We can use the following script to query that data structure and extract from it the path to the next page of data, appending that path to the URI used in the next call to the endpoint. As this script is executed after each page is retrieved, we continue to fetch each subsequent page until we reach the last page.

@request.uri.set("https://api.coronavirus.data.gov.uk");
var nextPage = @response.body.get("pagination/next");
@request.uri.append(nextPage);
@pager.stop(nextPage == null);

Example 2: full path

This is similar to the last example, in that each page of data contains a pointer to the next page of data. However, the pointer is a full URI, not a relative path. This makes our script simpler, as we don't have to concatenate the different parts of a URI.

Use the following URI to retrieve the first page of data:

https://www.zopim.com/api/v2/chats

This returns data with the following structure:

{
  "data": [],
  "count": 1016,
  "next_url": "https://www.zopim.com/api/v2/chats?cursor=eyJjb3VudCI6IDc"
}

A simple script extracts the next page URI and uses it to fetch the next page of data:

var nextPage = @response.body.get("/next_url");
@request.uri.set(nextPage);
@pager.stop(nextPage == "");

Example 3: page based

An endpoint which uses page-based pagination requires an incrementing a page parameter to retrieve each subsequent page. Each page of data contains its page number in the response structure, meaning that we need to read that number, increment it, and query again with the incremented page number.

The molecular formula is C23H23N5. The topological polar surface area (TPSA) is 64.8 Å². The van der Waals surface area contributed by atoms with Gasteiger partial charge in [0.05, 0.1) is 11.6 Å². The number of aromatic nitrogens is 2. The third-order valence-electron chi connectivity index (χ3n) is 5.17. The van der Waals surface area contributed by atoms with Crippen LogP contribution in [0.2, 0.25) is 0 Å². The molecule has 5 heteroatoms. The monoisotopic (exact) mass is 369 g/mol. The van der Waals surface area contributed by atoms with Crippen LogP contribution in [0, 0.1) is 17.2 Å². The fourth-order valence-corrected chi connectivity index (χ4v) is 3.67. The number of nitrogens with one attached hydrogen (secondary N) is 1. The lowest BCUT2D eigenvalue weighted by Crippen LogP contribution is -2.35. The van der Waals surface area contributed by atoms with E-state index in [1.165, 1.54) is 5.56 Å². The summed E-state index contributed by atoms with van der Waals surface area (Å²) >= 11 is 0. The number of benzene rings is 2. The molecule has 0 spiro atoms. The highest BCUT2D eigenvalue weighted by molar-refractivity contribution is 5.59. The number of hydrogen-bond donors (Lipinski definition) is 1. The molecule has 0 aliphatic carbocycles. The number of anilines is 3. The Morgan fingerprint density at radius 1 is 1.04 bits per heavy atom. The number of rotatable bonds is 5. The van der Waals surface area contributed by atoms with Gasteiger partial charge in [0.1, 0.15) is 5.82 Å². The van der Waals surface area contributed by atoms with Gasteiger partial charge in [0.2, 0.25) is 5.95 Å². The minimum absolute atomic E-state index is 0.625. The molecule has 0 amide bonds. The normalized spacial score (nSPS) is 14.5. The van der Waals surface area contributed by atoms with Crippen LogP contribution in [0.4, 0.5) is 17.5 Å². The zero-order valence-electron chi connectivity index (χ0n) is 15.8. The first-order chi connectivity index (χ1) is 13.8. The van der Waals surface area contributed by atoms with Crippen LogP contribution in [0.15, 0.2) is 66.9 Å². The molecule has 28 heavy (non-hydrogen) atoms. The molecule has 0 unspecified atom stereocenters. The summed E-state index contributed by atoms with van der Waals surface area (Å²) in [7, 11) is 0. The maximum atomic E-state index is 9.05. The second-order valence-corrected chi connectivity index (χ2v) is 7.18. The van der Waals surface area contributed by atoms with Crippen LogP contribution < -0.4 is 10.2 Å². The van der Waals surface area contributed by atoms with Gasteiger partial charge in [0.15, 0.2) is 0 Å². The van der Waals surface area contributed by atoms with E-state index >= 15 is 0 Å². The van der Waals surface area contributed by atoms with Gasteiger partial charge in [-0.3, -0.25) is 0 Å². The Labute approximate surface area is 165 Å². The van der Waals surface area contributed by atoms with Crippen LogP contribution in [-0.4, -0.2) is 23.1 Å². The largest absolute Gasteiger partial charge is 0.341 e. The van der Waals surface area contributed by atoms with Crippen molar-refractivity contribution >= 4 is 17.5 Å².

In the following URI, we are telling the endpoint to send us data starting at page 1:

https://randomuser.me/api?page=1&results=10&format=json

The first page of data is returned with the following structure:

{
  "data": [],
  "info": {
    "seed": "faf4b0a59eae416e",
    "results": 10,
    "page": 1,
    "version": "1.4"
  }
}

Our script needs to extract the value of the current page from the response body, add 1 to it, and construct a new query which includes the new page number as a parameter. We will use the script to stop data retrieval after 50 pages:

var currentPage = @response.body.get("/info/page");
var nextPage = currentPage + 1;

@request.query.put("page", nextPage);
@request.query.put("results", "10");
@request.query.put("format", "json");

var pageNumber = @response.body.get("/info/page");
@pager.stop(pageNumber == 50);

Example 4: cursor based

Cursor pagination uses a cursor parameter to navigate between pages. We need a script that reads the value of the next page cursor and puts that into the next query.